Predators, by their nature, tend to be pretty smart. I would not put it past them to be able to recognize a human and know they are armed. Whenever I went hunting in Nebraska my dog would become very excited whenever I grabbed my 12-gauge. It was his cue that we were going hunting, something he really loved to do. Wolves and bears are just as smart, or smarter, than any domesticated pet. Moose, well, they are just plain ornery and not very bright, which makes them particularly dangerous.
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Old 07-15-2012, 08:45 AM
 
13,138 posts, read 37,327,907 times
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Quote:
Originally Posted by Glitch View Post
We can use other senses that we do not possess ourselves. This is why I take my dogs with me when I venture into the bush. Their sense of hearing, and particularly their sense of smell, is far superior to humans.
Of course.

Ancient Stone Age humans figured out canines ability for tracking prey as well as for protection and so i'm not surprisesd that they eventually decided to domesticate them (approximately 15,000 years ago) and maybe it's coincidental but only some 2,000 years afterwards we see all the Pleistocene Apex predators (e.g. Sabre Tooth's, Giant Cave Bears, Dire Wolves, American Lions etc.) disappearing forever into extinction.

So yeah those early Stone Age humans were some badasses as well as being highly artistic as one only needs to look at for example the Chauvet and Lascaux cave paintings some estimated at 40,000 years old to be in awe of our ancient ancestors wit, physical prowness and intelligence which allowed them to survive up to the advent of the Neolithic Revolution of discovering how to cultivate plants and grains for farming.
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Old 07-15-2012, 10:28 AM
 
Location: Wasilla, Alaska
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Originally Posted by 6 Foot 3 View Post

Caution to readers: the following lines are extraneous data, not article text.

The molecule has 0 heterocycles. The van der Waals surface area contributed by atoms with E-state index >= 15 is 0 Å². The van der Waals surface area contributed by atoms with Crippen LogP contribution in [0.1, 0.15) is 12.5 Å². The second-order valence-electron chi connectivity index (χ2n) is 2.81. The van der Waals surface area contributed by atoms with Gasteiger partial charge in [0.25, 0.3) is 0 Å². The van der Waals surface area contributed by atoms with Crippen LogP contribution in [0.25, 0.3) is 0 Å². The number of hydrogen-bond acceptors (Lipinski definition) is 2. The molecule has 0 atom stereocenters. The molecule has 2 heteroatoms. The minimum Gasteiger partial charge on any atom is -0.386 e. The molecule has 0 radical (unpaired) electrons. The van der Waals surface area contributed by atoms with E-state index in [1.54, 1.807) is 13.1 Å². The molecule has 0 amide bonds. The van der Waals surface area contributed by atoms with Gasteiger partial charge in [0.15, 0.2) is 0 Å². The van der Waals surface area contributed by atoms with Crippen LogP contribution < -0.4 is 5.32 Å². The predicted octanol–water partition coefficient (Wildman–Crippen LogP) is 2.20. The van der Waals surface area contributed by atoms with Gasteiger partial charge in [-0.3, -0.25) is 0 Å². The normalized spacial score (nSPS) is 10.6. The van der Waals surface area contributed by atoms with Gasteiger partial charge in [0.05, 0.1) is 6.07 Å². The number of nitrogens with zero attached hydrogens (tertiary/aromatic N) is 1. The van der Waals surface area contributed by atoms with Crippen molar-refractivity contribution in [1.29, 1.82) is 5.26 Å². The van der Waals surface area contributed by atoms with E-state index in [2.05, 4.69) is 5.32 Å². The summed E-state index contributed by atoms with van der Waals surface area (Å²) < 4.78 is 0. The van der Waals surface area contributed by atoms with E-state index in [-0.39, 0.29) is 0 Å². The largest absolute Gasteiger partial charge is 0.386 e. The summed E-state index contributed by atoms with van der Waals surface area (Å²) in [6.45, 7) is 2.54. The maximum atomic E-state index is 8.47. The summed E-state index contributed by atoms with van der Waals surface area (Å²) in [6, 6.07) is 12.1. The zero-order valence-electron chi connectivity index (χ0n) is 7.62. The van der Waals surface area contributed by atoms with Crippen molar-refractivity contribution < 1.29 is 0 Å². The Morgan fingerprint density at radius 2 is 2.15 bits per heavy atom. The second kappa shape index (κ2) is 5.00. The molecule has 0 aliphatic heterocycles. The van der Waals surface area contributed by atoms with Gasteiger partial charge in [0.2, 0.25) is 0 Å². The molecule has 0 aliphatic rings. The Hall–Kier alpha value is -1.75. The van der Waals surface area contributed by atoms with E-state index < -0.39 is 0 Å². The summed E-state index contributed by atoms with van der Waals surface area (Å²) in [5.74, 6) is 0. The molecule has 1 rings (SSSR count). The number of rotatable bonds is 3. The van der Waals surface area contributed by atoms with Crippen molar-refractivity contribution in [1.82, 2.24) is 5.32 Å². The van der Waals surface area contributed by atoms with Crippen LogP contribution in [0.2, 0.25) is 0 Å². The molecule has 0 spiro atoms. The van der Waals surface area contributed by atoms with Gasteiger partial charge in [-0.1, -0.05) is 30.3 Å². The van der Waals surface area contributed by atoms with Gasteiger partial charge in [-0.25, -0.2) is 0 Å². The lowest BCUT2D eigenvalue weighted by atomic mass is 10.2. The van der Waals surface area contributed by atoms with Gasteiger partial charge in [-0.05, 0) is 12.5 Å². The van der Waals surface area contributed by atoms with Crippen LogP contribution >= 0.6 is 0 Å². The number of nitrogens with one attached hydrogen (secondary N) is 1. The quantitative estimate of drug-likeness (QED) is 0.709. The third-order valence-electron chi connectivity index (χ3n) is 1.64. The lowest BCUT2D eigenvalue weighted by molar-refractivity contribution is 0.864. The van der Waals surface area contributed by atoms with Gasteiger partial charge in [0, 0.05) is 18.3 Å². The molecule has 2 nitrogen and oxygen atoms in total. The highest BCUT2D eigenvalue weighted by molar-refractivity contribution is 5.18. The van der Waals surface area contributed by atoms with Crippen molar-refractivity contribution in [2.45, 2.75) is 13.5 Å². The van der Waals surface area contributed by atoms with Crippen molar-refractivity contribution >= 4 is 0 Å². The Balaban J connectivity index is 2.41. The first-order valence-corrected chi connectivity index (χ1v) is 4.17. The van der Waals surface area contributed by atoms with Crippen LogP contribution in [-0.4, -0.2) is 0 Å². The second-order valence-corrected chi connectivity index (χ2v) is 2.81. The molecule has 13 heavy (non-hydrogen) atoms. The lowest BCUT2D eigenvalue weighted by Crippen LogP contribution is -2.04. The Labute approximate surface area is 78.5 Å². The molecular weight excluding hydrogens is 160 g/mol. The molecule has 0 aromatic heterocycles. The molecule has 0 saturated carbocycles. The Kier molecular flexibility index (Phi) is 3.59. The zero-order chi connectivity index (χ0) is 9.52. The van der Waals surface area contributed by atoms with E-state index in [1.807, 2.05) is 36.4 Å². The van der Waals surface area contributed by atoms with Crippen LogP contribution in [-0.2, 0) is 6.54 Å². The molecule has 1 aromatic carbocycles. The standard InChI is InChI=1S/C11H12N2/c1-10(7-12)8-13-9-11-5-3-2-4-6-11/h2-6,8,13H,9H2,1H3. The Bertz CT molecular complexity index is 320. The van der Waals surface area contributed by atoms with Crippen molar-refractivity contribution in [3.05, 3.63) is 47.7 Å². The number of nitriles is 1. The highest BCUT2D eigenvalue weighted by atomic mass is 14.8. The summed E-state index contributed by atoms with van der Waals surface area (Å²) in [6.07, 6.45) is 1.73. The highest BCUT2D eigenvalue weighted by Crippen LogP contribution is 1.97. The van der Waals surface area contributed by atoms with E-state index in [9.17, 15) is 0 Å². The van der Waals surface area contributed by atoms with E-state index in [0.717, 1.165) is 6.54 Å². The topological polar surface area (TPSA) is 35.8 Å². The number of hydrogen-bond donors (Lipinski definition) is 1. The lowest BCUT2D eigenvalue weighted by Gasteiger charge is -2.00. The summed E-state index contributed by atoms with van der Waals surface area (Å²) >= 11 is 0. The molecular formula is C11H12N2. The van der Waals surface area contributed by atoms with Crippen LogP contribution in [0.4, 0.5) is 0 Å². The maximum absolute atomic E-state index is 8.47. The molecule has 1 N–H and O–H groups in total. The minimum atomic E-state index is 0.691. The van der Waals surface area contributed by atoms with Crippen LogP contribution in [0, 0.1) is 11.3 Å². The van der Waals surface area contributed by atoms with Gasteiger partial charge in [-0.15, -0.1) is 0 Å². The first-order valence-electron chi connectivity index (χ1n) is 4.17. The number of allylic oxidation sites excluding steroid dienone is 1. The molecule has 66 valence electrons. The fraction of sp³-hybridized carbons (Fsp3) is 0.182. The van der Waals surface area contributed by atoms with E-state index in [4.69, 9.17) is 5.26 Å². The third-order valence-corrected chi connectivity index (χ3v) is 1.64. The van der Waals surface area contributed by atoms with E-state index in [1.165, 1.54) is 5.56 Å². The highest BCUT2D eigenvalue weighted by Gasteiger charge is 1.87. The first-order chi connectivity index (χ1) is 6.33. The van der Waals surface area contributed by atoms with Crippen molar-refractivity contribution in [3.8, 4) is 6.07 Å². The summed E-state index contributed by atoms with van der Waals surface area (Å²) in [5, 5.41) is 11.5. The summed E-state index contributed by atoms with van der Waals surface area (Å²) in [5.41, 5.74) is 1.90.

Of course.

Ancient Stone Age humans figured out canines ability for tracking prey as well as for protection and so i'm not surprisesd that they eventually decided to domesticate them (approximately 15,000 years ago) and maybe it's coincidental but only some 2,000 years afterwards we see all the Pleistocene Apex predators (e.g. Sabre Tooth's, Giant Cave Bears, Dire Wolves, American Lions etc.) disappearing forever into extinction.

So yeah those early Stone Age humans were some badasses as well as being highly artistic as one only needs to look at for example the Chauvet and Lascaux cave paintings some estimated at 40,000 years old to be in awe of our ancient ancestors wit, physical prowness and intelligence which allowed them to survive up to the advent of the Neolithic Revolution of discovering how to cultivate plants and grains for farming.
We also see the Clovis people in North American going extinct some 13,000 years ago. That extinction event had nothing to do with humans. The latest theory is that a comet wiped out the mega-fauna 13,000 years ago. Stone Age humans were not "badasses," they were prey. They did not have the tools or the intelligence to defend themselves, and most never survived beyond the age of 40.